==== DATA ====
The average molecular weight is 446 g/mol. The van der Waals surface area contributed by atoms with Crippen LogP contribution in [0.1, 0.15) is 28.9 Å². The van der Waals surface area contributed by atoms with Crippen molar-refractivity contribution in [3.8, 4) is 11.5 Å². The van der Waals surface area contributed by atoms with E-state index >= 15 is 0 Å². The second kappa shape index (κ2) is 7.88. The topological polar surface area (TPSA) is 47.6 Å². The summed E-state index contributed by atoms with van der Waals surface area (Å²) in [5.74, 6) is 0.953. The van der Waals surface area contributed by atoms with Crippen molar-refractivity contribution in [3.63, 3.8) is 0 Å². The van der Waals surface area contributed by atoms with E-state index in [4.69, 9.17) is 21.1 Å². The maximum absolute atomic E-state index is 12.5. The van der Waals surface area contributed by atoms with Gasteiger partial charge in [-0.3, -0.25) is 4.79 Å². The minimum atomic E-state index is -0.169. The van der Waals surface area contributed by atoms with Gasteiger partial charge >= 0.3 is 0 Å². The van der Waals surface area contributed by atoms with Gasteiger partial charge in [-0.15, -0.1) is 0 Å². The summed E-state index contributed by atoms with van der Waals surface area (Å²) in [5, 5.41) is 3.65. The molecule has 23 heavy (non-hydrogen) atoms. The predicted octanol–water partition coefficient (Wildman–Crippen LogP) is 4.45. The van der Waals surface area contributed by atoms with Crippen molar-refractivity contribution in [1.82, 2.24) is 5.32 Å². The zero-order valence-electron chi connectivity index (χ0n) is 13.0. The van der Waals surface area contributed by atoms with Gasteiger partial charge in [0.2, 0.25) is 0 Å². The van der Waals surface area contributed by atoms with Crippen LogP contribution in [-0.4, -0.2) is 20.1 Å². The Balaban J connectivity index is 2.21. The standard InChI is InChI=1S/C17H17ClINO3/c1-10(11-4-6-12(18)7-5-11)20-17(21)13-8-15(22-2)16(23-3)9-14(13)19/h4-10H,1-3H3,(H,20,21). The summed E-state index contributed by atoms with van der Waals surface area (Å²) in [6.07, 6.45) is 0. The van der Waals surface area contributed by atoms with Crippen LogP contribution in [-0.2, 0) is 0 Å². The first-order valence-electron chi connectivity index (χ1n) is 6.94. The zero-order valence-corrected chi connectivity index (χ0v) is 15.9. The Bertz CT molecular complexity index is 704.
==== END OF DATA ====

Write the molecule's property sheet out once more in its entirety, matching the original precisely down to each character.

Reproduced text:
The average molecular weight is 446 g/mol. The van der Waals surface area contributed by atoms with Crippen LogP contribution in [0.1, 0.15) is 28.9 Å². The van der Waals surface area contributed by atoms with Crippen molar-refractivity contribution in [3.8, 4) is 11.5 Å². The van der Waals surface area contributed by atoms with E-state index >= 15 is 0 Å². The second kappa shape index (κ2) is 7.88. The topological polar surface area (TPSA) is 47.6 Å². The summed E-state index contributed by atoms with van der Waals surface area (Å²) in [5.74, 6) is 0.953. The van der Waals surface area contributed by atoms with Crippen molar-refractivity contribution in [3.63, 3.8) is 0 Å². The van der Waals surface area contributed by atoms with E-state index in [4.69, 9.17) is 21.1 Å². The maximum absolute atomic E-state index is 12.5. The van der Waals surface area contributed by atoms with Gasteiger partial charge in [-0.3, -0.25) is 4.79 Å². The minimum atomic E-state index is -0.169. The van der Waals surface area contributed by atoms with Gasteiger partial charge >= 0.3 is 0 Å². The van der Waals surface area contributed by atoms with Gasteiger partial charge in [-0.15, -0.1) is 0 Å². The summed E-state index contributed by atoms with van der Waals surface area (Å²) in [5, 5.41) is 3.65. The molecule has 23 heavy (non-hydrogen) atoms. The predicted octanol–water partition coefficient (Wildman–Crippen LogP) is 4.45. The van der Waals surface area contributed by atoms with Crippen molar-refractivity contribution in [1.82, 2.24) is 5.32 Å². The zero-order valence-electron chi connectivity index (χ0n) is 13.0. The van der Waals surface area contributed by atoms with Gasteiger partial charge in [0.2, 0.25) is 0 Å². The van der Waals surface area contributed by atoms with Crippen LogP contribution in [-0.4, -0.2) is 20.1 Å². The Balaban J connectivity index is 2.21. The standard InChI is InChI=1S/C17H17ClINO3/c1-10(11-4-6-12(18)7-5-11)20-17(21)13-8-15(22-2)16(23-3)9-14(13)19/h4-10H,1-3H3,(H,20,21). The summed E-state index contributed by atoms with van der Waals surface area (Å²) in [6.07, 6.45) is 0. The van der Waals surface area contributed by atoms with Crippen LogP contribution in [-0.2, 0) is 0 Å². The first-order valence-electron chi connectivity index (χ1n) is 6.94. The zero-order valence-corrected chi connectivity index (χ0v) is 15.9. The Bertz CT molecular complexity index is 704.